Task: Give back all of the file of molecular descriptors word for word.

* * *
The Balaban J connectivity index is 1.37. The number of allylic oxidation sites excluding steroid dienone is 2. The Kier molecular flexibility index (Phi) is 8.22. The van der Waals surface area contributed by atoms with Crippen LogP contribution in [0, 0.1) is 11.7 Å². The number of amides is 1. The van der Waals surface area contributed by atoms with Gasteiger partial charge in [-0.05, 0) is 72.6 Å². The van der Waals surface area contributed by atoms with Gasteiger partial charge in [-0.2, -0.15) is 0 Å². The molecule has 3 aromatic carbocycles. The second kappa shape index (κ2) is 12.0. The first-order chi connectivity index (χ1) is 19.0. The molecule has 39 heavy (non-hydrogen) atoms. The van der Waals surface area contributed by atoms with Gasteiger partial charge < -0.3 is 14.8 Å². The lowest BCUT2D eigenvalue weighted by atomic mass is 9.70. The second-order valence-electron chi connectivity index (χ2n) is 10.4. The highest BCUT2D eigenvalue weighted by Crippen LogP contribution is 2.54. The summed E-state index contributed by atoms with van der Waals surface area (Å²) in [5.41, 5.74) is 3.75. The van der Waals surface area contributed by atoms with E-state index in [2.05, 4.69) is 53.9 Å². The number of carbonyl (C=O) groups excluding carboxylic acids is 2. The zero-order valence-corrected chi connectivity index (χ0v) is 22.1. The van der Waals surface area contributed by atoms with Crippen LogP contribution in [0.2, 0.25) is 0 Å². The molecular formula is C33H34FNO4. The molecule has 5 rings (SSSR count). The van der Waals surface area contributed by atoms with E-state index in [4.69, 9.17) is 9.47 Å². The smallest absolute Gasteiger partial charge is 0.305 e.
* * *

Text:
The Balaban J connectivity index is 1.37. The number of allylic oxidation sites excluding steroid dienone is 2. The Kier molecular flexibility index (Phi) is 8.22. The van der Waals surface area contributed by atoms with Crippen LogP contribution in [0, 0.1) is 11.7 Å². The number of amides is 1. The van der Waals surface area contributed by atoms with Gasteiger partial charge in [-0.05, 0) is 72.6 Å². The van der Waals surface area contributed by atoms with Gasteiger partial charge in [-0.2, -0.15) is 0 Å². The molecule has 3 aromatic carbocycles. The second kappa shape index (κ2) is 12.0. The first-order chi connectivity index (χ1) is 19.0. The molecule has 39 heavy (non-hydrogen) atoms. The van der Waals surface area contributed by atoms with Gasteiger partial charge < -0.3 is 14.8 Å². The lowest BCUT2D eigenvalue weighted by atomic mass is 9.70. The second-order valence-electron chi connectivity index (χ2n) is 10.4. The highest BCUT2D eigenvalue weighted by Crippen LogP contribution is 2.54. The summed E-state index contributed by atoms with van der Waals surface area (Å²) in [5.41, 5.74) is 3.75. The van der Waals surface area contributed by atoms with E-state index in [2.05, 4.69) is 53.9 Å². The number of carbonyl (C=O) groups excluding carboxylic acids is 2. The zero-order valence-corrected chi connectivity index (χ0v) is 22.1. The van der Waals surface area contributed by atoms with Crippen LogP contribution in [0.2, 0.25) is 0 Å². The molecular formula is C33H34FNO4. The molecule has 5 rings (SSSR count). The van der Waals surface area contributed by atoms with E-state index in [4.69, 9.17) is 9.47 Å². The smallest absolute Gasteiger partial charge is 0.305 e.